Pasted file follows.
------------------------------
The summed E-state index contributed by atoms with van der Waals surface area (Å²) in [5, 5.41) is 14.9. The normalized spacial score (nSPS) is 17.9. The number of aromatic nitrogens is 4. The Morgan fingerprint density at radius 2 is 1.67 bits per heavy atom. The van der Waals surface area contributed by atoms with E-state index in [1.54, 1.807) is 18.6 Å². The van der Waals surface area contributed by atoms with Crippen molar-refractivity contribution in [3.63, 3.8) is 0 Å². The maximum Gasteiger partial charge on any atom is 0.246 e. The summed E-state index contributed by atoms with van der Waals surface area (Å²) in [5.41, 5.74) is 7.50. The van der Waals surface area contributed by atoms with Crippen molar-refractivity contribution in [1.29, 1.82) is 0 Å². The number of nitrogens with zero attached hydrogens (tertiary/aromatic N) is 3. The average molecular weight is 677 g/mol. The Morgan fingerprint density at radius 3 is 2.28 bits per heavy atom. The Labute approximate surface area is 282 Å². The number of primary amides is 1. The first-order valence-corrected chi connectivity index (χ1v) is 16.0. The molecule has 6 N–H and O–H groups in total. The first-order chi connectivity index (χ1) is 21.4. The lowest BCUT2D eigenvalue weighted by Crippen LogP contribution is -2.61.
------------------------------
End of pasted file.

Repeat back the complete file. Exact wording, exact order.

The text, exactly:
The summed E-state index contributed by atoms with van der Waals surface area (Å²) in [5, 5.41) is 14.9. The normalized spacial score (nSPS) is 17.9. The number of aromatic nitrogens is 4. The Morgan fingerprint density at radius 2 is 1.67 bits per heavy atom. The van der Waals surface area contributed by atoms with E-state index in [1.54, 1.807) is 18.6 Å². The van der Waals surface area contributed by atoms with Crippen molar-refractivity contribution in [3.63, 3.8) is 0 Å². The maximum Gasteiger partial charge on any atom is 0.246 e. The summed E-state index contributed by atoms with van der Waals surface area (Å²) in [5.41, 5.74) is 7.50. The van der Waals surface area contributed by atoms with Crippen molar-refractivity contribution in [1.29, 1.82) is 0 Å². The number of nitrogens with zero attached hydrogens (tertiary/aromatic N) is 3. The average molecular weight is 677 g/mol. The Morgan fingerprint density at radius 3 is 2.28 bits per heavy atom. The Labute approximate surface area is 282 Å². The number of primary amides is 1. The first-order valence-corrected chi connectivity index (χ1v) is 16.0. The molecule has 6 N–H and O–H groups in total. The first-order chi connectivity index (χ1) is 21.4. The lowest BCUT2D eigenvalue weighted by Crippen LogP contribution is -2.61.